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In his later poems, Blackburn came to wear his learning lightly;
in his generally short early lyrics, his erudition is still on display. (Pound’s example
was not likely to have discouraged him in that regard.) The young man who wrote the lovely
"Cantar de Noit" and satirical "For Mercury, Patron of Thieves: A
Laurel" had clearly done his homework in Proven?al and Greek poetics. But he was
also taking lessons from such American masters as William Carlos Williams–and he was a
natural when it came to picking up the rhythms of New York City streets:
Th’ holdup at the liquor-store, d’ja hear?
watch’t ‘m for ten minutes
He took it
The way the poem had already begun to look on the page, a visual representation or
"scoring" of the oral rendition of the poem, showed the influence too of another
American poet, Charles Olson. On Pound’s suggestion in 1951, Blackburn had written to a
"chicken farmer in New Hampshire," Robert Creeley; Creeley in turn introduced
him to the ideas and poetry of Olson. Although Blackburn always disliked putting poets
into categories, and although he never set foot on the campus of Black Mountain College,
he has come to be associated with Olson and the other writers who studied or taught at the
experimental North Carolina school. If rather superficial, the "Black Mountain
poet" label is not entirely misleading: Blackburn was New York distributor for the Black
Mountain Review, the literary magazine established in 1953 to raise money for the
floundering institution, and contributing editor to one of its issues. More to the point,
of all those associated with the Black Mountain aesthetic, he was arguably the most
skilled practitioner of the punctuation, line breaks, and text alignments that define the
poetics of "composition by field," as outlined in Olson’s 1951 "Projective
In 1954, newly married and newly appointed Fulbright Teaching Fellow, Blackburn went
off to Europe to study the language and literature of the troubadours. He never lost his
interest in either, but he heartily hated Toulouse, the wet and provincial center of
modern Provence (see his poem "Sirventes" against the city). During the two
years he was assigned to teach in Toulouse, he escaped frequently to Spain, eventually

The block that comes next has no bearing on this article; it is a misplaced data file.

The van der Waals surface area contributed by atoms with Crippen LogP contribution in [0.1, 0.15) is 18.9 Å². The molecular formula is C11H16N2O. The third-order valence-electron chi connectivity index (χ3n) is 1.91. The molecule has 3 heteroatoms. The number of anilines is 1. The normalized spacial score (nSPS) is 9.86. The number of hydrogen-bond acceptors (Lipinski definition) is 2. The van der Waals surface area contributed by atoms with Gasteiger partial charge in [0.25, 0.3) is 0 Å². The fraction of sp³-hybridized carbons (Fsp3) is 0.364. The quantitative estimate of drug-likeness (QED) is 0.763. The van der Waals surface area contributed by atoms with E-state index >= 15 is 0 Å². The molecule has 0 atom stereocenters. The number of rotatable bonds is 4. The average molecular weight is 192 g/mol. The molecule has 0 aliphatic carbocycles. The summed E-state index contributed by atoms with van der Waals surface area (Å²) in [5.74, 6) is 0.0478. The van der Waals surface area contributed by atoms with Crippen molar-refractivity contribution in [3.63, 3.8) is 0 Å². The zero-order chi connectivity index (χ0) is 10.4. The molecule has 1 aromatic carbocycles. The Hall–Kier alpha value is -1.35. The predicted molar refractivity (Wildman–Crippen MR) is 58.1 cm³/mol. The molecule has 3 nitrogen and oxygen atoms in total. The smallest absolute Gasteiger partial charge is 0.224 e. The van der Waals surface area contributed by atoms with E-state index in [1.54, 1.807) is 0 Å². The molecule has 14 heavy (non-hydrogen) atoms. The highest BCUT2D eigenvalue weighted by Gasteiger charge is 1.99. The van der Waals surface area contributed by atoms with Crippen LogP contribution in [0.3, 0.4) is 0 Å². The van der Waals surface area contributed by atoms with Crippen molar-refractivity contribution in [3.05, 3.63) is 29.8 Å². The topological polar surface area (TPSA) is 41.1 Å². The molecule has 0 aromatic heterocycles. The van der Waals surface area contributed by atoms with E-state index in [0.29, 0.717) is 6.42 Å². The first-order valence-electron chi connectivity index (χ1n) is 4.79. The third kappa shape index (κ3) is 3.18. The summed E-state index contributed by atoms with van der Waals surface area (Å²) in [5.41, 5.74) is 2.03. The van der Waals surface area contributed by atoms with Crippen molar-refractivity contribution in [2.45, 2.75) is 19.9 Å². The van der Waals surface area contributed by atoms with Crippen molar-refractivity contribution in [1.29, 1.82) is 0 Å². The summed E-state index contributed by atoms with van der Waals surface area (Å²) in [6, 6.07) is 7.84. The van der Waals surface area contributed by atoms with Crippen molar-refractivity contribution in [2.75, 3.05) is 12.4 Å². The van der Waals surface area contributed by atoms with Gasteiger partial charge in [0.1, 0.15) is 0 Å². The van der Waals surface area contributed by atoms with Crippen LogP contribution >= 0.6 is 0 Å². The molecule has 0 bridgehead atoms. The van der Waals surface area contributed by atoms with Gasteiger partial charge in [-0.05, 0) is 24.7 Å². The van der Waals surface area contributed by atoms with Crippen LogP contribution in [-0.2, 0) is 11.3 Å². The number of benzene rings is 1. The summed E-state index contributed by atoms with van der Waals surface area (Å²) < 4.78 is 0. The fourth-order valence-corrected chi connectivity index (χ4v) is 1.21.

settling there for a year. He loved that country’s speech, which he heard on the streets
and read in Lorca’s poetry, the slow rhythms and living traditions of Mediterranean
culture, and the nonsacredotal but anchoring rituals of everyday life:
You shall not always sit in sunlight watching
weeds grow out of drainpipes
or burros and shadows of burros
come up the street bring sand
the first one of the line with a
With a bell.
He was right about the limits of his European idyll. When he came back to New York in
Fall 1957, ostensibly just to recoup finances, things rapidly fell apart: his marriage
broke up, he couldn’t find a job, and his mother died of cancer. But hiding out in
Brooklyn from his ex-wife and commuting into Manhattan, he began writing the series of
subway poems for which he is probably best known, including "Brooklyn
Narcissus," "Clickety-Clack," and "Meditation on the BMT." And
soon enough he found new loves, new rituals, and a new population for his street
observations–the men crowded around the radio listening to the ball game, the secretary
dreaming out the window of her office. Truly an urban representative, Blackburn could
deftly enlarge the pain of his own situations to encompass wider political contexts, for
example, the impingement of impersonal institutions on the individual’s life:
After your voice’s frozen anger
emptied the air between us, the
silence of electrical connections
the vacant window pale, the
connection broken: :
("AT&T Has My Dime")
By the mid-1960s his politics were more explicit in poems that criticized the U.S.
presence in Vietnam ("Foreign Policy Commitments") or looked irreverently at the
space program ("Newsclips 2."). But most of Blackburn’s energies were devoted to
his very nonpolitical activities on the poetry scene in New York. He returned in the late
1950s to find a burgeoning bard nouveau movement in town: poetry readings, sometimes to
jazz accompaniment, were springing up in coffeehouses all over the city. He took part in
some of these early mixed media programs and was instrumental in organizing two important
Lower East Side reading series, at the Deux Megots Coffeehouse and later at Le Metro Cafe.
It was Blackburn’s idea in 1966 to move the readings at Le Metro to St.
Mark’s-Church-in-the-Bowery, where the Poetry Project still flourishes today.
It may be at the cost of his own fame that he devoted himself to spreading the word and
encouraging the work of so many poets: translator of Julio Cort?zar, Lorca, and the
troubadours, among others, he also faithfully tape-recorded local poets at an astonishing
number of readings, and gave countless fledgling writers aesthetic and practical advice.
There are those who felt he spread himself too thin, dissipating his energies on writers
unworthy of attention. Perhaps. But these activities very movingly attest to Blackburn’s
remarkable commitment to the ideal of a democratic community of poets.
And, for at least part of the decade anyway, Blackburn seemed to have energy to spare:
he was at the height of his powers in the early to mid-1960s, producing, in addition to
his political poems, such masterful mythic pieces as "The Watchers" and "At
the Well." By mid-decade, however, the ambivalence about love, always a presence in
the poems, became stronger, and the alert observing persona seems more a lonely voyeur,
often sitting with other men in a bar and talking about the futility of love, or maybe not
talking at all:
It is March 9th, 3:30 in the afternoon
The loudest sound in this public room